New Year’s Deal and Event Roundup: Optum-Change Healthcare, Walgreens-Amerisource Bergen, December’s deal potpourri, CES and JPM

Mutated COVID virii may be spreading, the UK locked down tight, but the deals with big numbers just keep on coming….

Change Healthcare not sold for pocket change. $13bn from the coffers of UnitedHealth Group’s Optum took it, though word was that it wasn’t for sale. Change will be part of OptumInsight to reinforce data analytics, technology-enabled services, and revenue cycle management. The deal pays common stock shareholders $25.75 per share in cash plus assumption of Change’s debt. Closing is slated for second half 2021. Neil de Crescenzo, Change’s CEO, will be CEO of OptumInsight which will integrate Change into its structure.

Change houses a dizzying group of diverse businesses including radiology, imaging, revenue cycle and payment management, consumer experience, clinical decision support, workflow integration, communication and payment solutions, network optimization, value-based care enablement….and that is about half of the list. The release emphasized RCM, provider payment, claims transaction analysis, and clinical decision support. It will be interesting what Optum chooses to retain and discard.  Press release, Fierce Healthcare, Forbes. Credit Suisse has also published a lengthy financial analysis (PDF) of the deal which opines that it’s likely to not run afoul of Federal anti-trust interest or significant conflicts of interest (Optum currently serves many payers other than UHC). There may be Federal concern about a concentration of data and transaction information as Change alone serves 19 of 20 major US payers and is a leader in network services and payments.

Walgreens Boots Alliance sells the majority of their Alliance Healthcare pharmaceutical wholesale businesses to AmerisourceBergen, a leading US drug wholesale company, for about $6.5 billion in cash and stock ($6.275 billion in cash and 2 million shares of AmerisourceBergen common stock). Interestingly, Walgreens is the single largest shareholder of Amerisource Bergen at 30 percent of common shares. Both Walgreens and Amerisource Bergen will continue their US distribution agreement until 2029 and Alliance UK with Boots until 2031. One way of interpreting this is fattening their ‘war chest’ for expansion, including their major bet with Village Medical. Perhaps a payer or a health tech company? Press release

December’s potpourri of Big Deals was rounded up by FierceHealthcare:

  • Alphabet’s Verily closed out 2020 with a massive $700 million funding round primarily from Alphabet to fund its commercial work
  • 23andMe got a lifeline of $82.5 million in Series F funding from an offering of $85 million in total equity shares. TTA analyzed why the bloom had faded from the genetic testing rose, so hot only a few years ago, last August and February. Bloomberg
  • New Agey Calm is meditating on $75 million in Series C funding and visualizing a valuation of $2 bn.
  • Pear Therapeutics, developer of prescription apps to treat addiction and insomnia, counted $80 million in Series D sheep. 
  • Provider CityBlock Health raised $160 million to support care for marginalized populations with complex needs and now has an estimated value of $2 bn.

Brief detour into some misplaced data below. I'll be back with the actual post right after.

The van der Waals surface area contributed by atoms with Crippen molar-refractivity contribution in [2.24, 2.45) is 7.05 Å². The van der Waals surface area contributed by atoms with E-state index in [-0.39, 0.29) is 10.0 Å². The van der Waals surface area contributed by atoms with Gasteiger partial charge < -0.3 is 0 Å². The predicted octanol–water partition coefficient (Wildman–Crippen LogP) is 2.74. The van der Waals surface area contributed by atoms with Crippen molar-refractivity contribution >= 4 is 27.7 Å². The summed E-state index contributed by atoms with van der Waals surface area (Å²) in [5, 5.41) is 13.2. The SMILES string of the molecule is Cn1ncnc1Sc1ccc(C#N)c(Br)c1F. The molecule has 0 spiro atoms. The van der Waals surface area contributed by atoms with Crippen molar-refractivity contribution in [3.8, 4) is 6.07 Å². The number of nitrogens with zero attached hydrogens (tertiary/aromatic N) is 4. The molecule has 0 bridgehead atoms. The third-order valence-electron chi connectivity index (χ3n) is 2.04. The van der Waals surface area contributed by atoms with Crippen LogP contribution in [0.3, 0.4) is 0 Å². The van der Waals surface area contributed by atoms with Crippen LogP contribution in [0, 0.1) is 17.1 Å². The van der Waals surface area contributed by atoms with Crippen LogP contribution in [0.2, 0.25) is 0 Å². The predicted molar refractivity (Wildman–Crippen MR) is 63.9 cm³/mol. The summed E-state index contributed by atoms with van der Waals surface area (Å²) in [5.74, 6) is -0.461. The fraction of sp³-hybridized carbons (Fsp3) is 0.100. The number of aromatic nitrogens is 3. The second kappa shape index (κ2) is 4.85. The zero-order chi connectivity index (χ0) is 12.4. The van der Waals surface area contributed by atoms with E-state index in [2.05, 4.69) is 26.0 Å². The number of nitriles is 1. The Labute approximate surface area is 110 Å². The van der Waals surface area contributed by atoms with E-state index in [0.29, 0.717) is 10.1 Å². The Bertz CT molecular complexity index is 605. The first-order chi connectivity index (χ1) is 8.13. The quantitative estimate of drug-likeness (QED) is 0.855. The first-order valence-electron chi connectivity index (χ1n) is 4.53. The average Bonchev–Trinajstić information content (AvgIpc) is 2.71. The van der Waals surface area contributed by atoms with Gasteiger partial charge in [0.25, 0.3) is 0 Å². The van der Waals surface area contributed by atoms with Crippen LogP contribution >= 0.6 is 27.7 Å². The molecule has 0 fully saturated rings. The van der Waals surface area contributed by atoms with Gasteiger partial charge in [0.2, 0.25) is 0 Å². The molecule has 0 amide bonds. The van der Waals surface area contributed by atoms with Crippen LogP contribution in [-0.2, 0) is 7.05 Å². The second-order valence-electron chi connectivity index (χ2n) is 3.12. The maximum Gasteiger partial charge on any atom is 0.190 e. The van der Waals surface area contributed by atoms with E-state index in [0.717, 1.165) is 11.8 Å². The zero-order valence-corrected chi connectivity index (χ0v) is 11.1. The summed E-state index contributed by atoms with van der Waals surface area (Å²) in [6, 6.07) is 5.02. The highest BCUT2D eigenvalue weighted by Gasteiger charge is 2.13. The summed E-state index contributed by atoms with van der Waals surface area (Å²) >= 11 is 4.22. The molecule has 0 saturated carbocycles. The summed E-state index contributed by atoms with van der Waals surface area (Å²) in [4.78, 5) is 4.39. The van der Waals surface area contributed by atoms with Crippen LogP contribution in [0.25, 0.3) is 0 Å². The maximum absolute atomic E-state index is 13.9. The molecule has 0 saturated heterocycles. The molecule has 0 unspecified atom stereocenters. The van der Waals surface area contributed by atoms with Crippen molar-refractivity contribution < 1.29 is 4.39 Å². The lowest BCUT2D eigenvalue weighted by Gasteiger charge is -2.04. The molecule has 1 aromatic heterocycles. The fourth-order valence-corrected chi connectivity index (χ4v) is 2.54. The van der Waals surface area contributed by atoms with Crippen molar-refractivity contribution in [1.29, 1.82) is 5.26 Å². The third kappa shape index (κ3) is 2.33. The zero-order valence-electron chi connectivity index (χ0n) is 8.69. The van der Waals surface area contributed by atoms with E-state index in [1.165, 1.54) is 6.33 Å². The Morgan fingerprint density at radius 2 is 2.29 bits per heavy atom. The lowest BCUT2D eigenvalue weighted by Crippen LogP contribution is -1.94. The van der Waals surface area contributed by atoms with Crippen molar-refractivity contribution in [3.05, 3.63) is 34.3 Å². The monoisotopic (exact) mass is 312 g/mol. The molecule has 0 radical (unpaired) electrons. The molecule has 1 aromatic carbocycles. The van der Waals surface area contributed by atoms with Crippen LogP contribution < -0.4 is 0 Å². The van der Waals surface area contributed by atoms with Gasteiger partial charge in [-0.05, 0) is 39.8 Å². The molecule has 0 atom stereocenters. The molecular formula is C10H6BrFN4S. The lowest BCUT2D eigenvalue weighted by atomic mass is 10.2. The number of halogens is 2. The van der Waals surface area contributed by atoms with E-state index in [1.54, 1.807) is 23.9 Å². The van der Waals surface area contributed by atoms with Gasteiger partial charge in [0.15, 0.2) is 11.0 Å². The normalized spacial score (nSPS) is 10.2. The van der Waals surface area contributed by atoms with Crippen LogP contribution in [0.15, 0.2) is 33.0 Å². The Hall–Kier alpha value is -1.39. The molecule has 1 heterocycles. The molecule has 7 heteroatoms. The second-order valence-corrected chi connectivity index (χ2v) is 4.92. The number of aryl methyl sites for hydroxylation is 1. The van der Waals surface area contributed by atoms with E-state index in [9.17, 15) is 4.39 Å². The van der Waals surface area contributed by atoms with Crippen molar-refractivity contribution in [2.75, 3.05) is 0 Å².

• On the payer side, Oscar Health raised $140 million in a venture round as we reported before Christmas.
  • And we reported on Everlywell’s digital home testing/telehealth consult Series D of $179 million in early December.

And the Big January Events Roll On, Virtually.  CES 2021 and the JP Morgan Healthcare conference for their clients will be held next week as usual, along with the usual constellation of independent conferences. These are usually a major venue for deals and deal announcements, and even in the virtual space, will likely be no different. One wonders if Haven’s closure [TTA 5 Jan] will be even whispered.

Haven finds no haven in healthcare, will close in February

Man Plans, God Laughs. Haven, the joint venture cobbled together by JP Morgan, Berkshire Hathaway, and Amazon to transform corporate healthcare three years ago, will be shuttering next month. The website has but a single page of signoff. All it is missing is a bit of sad synth music like the air crash simulations and analyses so popular on YouTube.

Haven’s founding in January 2018 made for expansive, far-seeing (sic) 50,000-foot quotes by JPM’s Jamie Dimon and B-H’s Warren Buffett about the ‘hungry tapeworm’ of healthcare costs and the need to simplify it for their million-odd employees. Surely it made for great speeches at annual meetings and glossy Annual Report pages. But in its three years of existence, Haven never found a home. It had the ambitious mission of “partnering on ways to address healthcare for their U.S. employees, with the aim of improving employee satisfaction and reducing costs” and setting up an independent company “free from profit-making incentives and constraints” [TTA 31 Jan 2018]. Yet it spent its first six months without a CEO, over a year without a name, and never created a clear direction. 

Atul Gawande, MD, one of the big thinkers on the broken US healthcare system, joined as CEO six months in, but oddly did not give up his teaching, clinical, and writing commitments. It left the sense that for the doctor, Haven was a part-time gig [TTA 21 June 2018]. One can imagine how Dr. Gawande, without a strong business management background, dealt with the egos of the Bezos-Dimon-Buffett trio without a strong backup team to deal with them, get a plan together, and execute.

The signs of failure were increasingly apparent by the Year of the Pandemic. Health systems and insurers–the ones with the data and the leverage–were never bought (though WellCare, a leading Medicare Advantage payer, was up for sale in 2019 and snapped up by Centene) or even engaged in partnerships. Management fled starting in 2019, accelerating in 2020: COO Jack Stoddard for personal reasons in May 2019, then in 2020 financial head Liam Brenner and people head Bryan Jones in April, Dr. Gawande in May, Head of Measurement Dana Safran in July, and CTO Serkan Kutan in September. Becker’s Hospital Review The one partner with retail consumer healthcare experience–Amazon–increasingly and publicly pulled off in its own beneficial directions, acquiring PillPack in mid-2019 as the first move towards a PBM, then in the past few months pushing Amazon Care for large employers and creating Amazon Pharmacy. The other two companies also, according to reports, executed their own projects with their own teams.

The small employee group (under 60) may find spots at one of the three companies. The official announcement states they will ‘collaborate informally’. Not with a bang, but with a whimper. Fierce Healthcare, CNBC, HISTalk.